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Zelda: Ocarina of Time 3DS matches Mario 64 DS as a well judged launch game. Although less about scale and more about visuals, Ocarina is a great run-out for the 3DS. The motion controlled first person view made a huge difference for me.
I recently spent a lot of time playing Okamiden. Mostly this was because it was such a faithful recreation of the original PS2 and Wii game on the DS that it felt like the first console Zelda experience on a handheld. I still stand by that, along with its enhanced performance if played on the 3DS, but I must admit that playing Ocarina of Time (3DS) eclipses any previous handheld adventure I've played.
Of course, and lets get this out in the open from the off, this is Zelda and not just any Zelda but Ocarina of Time Zelda. Along with that simple statement comes a huge weight of videogame appreciation, adoration and respect for the achievements of the N64 original. On the 3DS you can really see why.
Even without the re-textured surfaces and up-polygoned outlines the attention to detail is striking. Climb a ladder and Link faithfully puts his foot soundly on each and every wrung. Run towards a ledge and he jumps, hangs or dives as the environment dictates. Make use of all manner of different types of equipment and it not only behaves as you would want, but also provides the visual feedback to give you the confidence to stretch the interactions beyond the usual breaking points.
But now of course we also have a handful of new tricks from the 3DS arsenal. There is the 3D screen and yes this does give things a much pop-ier feel - although to prolong my comfort and battery life I admit that I usually turned this off. Then there is the aforementioned increase in graphical fidelity. This contributes more to the feel of the experience that I had expected. Locations look lovingly restored in a way I imagine that colourised black and white movies looked when seen for the first time.
By far the biggest difference is looking around the world by simply moving the 3DS in real space.
But by far the biggest difference here for me is looking around the world by simply moving the 3DS in real space. It sounds simple and gimmicky I know, but for my geographically challenge brain this revolutionised my experience. Countless times I would be disoriented in a particular room or zone, but now all I had to do was have a quick and easy look around to get my bearings.
It was like having a second analogue stick, only with no dead-zone and the sort of fine control only mouse and keyboard users can even dream off. It also cleverly extends beyond looking around to targeting projectile weapons like the slingshot, and looking for people to talk to. Even reverse engineered like this it was very impressive and I hope is something that becomes standard not only on the 3DS but home consoles too (it made me realise how much of a targeting improvement the MotionPlus add-on could offer the Wii - and that I needed to go and try Conduit 2).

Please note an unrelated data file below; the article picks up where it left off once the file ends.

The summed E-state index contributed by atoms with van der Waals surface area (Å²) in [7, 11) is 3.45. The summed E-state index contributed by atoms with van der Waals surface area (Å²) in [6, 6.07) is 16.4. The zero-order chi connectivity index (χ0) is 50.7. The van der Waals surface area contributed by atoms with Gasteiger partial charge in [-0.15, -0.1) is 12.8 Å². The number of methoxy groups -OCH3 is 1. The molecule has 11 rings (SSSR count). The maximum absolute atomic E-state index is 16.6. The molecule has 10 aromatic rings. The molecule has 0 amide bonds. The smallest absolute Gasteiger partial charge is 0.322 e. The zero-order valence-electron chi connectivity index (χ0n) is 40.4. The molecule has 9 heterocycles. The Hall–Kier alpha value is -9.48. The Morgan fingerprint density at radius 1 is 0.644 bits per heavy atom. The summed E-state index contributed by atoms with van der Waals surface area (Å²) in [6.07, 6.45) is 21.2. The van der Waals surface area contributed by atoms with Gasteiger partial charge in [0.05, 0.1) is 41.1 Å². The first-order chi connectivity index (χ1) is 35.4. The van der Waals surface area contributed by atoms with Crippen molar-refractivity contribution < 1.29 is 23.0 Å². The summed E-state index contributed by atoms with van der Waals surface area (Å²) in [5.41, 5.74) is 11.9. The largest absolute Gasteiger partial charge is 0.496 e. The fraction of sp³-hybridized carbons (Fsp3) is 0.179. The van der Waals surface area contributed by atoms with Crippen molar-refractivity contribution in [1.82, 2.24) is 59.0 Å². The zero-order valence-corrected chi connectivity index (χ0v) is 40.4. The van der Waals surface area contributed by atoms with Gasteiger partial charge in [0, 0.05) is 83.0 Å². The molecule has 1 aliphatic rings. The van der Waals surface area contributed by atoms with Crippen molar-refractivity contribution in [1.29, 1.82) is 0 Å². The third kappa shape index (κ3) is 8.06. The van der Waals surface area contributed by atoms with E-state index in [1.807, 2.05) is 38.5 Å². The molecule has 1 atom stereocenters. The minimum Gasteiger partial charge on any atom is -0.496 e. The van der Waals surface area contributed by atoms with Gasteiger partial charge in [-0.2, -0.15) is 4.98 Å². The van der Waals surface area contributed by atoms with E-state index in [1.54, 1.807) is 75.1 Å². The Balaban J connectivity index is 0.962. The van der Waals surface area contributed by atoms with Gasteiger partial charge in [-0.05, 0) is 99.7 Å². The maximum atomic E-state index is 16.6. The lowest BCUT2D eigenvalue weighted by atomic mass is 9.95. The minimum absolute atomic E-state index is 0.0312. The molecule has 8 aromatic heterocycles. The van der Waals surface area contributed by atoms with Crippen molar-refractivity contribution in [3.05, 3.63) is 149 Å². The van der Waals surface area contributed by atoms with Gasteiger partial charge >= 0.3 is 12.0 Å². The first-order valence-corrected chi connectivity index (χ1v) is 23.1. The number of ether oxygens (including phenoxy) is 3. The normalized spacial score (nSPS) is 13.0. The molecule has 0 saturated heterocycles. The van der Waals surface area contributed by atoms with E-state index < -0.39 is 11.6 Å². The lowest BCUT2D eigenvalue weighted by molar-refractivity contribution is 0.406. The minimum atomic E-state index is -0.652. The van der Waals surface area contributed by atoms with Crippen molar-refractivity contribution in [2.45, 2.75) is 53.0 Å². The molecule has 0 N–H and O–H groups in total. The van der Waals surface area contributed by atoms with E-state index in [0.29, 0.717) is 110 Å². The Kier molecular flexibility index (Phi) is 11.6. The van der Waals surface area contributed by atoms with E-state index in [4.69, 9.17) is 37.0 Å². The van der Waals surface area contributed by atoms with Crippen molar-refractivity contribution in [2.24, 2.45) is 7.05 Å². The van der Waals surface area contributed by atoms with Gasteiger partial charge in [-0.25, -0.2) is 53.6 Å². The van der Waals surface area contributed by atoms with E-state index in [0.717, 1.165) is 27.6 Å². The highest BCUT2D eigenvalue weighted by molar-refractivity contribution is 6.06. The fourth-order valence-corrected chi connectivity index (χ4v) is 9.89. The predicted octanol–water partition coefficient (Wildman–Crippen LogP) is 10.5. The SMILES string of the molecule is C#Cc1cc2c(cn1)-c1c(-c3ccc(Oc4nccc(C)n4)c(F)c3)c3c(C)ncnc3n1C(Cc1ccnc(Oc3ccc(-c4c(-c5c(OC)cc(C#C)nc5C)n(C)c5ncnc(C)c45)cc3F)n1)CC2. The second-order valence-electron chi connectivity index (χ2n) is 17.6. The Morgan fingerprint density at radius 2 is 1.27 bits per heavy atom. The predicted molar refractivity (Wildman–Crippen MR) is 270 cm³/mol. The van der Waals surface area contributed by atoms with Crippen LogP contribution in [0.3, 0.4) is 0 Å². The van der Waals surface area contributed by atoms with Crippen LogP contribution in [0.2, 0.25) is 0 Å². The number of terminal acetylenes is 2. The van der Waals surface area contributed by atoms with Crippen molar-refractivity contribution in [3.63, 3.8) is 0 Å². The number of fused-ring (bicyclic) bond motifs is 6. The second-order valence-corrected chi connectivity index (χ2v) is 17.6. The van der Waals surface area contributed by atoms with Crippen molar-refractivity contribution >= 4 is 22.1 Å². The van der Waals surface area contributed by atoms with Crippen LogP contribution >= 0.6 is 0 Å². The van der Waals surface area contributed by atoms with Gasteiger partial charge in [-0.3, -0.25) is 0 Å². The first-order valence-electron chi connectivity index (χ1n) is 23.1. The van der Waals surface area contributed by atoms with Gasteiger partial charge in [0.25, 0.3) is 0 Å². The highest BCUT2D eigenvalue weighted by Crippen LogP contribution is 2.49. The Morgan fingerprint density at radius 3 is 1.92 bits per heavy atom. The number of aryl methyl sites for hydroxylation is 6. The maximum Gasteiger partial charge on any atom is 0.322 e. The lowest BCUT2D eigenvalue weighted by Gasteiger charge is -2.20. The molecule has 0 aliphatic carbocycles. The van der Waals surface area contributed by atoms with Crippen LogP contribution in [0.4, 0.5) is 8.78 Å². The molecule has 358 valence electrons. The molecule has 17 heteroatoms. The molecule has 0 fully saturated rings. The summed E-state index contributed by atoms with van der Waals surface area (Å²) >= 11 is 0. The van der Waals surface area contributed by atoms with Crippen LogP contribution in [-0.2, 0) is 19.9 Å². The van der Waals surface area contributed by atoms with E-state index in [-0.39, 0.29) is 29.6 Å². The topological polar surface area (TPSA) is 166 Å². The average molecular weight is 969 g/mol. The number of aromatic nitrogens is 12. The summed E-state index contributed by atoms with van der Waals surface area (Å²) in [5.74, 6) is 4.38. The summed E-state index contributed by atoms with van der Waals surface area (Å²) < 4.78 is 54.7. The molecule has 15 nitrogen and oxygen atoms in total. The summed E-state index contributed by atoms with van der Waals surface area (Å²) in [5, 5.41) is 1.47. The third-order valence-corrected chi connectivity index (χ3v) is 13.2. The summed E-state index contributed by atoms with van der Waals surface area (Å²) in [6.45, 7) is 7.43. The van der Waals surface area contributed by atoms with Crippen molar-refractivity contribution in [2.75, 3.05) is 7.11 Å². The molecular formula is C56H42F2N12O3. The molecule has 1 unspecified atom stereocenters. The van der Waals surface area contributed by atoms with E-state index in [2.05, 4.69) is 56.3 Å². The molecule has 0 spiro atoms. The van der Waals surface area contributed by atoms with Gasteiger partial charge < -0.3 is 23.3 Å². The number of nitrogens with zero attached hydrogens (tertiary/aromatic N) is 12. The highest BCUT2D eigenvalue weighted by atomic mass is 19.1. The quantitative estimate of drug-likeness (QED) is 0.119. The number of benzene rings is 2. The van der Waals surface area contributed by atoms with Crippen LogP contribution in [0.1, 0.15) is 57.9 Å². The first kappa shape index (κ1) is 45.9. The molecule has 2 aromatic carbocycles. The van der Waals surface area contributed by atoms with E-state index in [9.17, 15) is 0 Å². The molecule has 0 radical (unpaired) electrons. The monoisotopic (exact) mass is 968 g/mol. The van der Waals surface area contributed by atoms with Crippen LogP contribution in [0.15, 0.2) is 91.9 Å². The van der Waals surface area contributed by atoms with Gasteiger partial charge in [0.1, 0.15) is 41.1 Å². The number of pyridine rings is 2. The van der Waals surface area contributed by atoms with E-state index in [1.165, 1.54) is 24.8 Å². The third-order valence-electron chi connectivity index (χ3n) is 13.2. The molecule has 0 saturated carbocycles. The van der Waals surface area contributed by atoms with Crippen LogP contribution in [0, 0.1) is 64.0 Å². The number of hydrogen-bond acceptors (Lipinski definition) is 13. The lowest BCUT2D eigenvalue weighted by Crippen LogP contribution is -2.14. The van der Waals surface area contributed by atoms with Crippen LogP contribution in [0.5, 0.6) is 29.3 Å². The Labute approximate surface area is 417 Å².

I am of course sketching over the game itself here. Suffice to say, and I know this has been said better elsewhere so I won't labour the point, Ocarina of Time is a classic Zelda game. This means that it is an adventure where you work your way through a series of dungeons that exist in a large interconnecting over-world. Each dungeon presents a range of puzzles to be solved (moving blocks, lighting lamps, finding chests) that usually centre around a particular weapon or item you receive close to the start of each one.
It was like having a second analogue stick, only with no dead-zone
Ocarina of Time stands out from other Zelda games because of its clever use of time travel that enables you to revisit areas of the world during different time periods. This creates a meta-puzzle to be solved by using your Ocarina to travel to the appropriate locations with the required items.
It sounds like hard work I know, but if you can get into the ingenuity of each dungeon's design as well as the clever interweaving of time, you can really get a big sense of achievement each time you progress. Ocarina of Time, like other adventure games, slowly gives you more weapons and equipment that enable you to access previously out of reach sections of the map - again this collecting and exploration can become quite enjoyable, addictive even.
Although this is a game that many will remember playing when they were kids, it actually requires some quite complex problem solving and spatial awareness to progress. Even my eight year old struggle to get very far, and complained a little at the amount of reading.
The really interesting 3DS experiences will rely on much more commitment.
The Legend of Zelda: The Ocarina of Time 3DS is a great showcase for the new handheld both in terms of technical ability and the overall experience. It sits in similar territory to Mario 64 DS - both are essentially launch titles that rework an existing top-drawer Nintendo game for a new platform.
However, while both are successful in their own right, there is still the sense that the really interesting 3DS experiences will rely on much more commitment from Nintendo and third parties than can be found here. Still, this is the most impressive game I've played on the 3DS.
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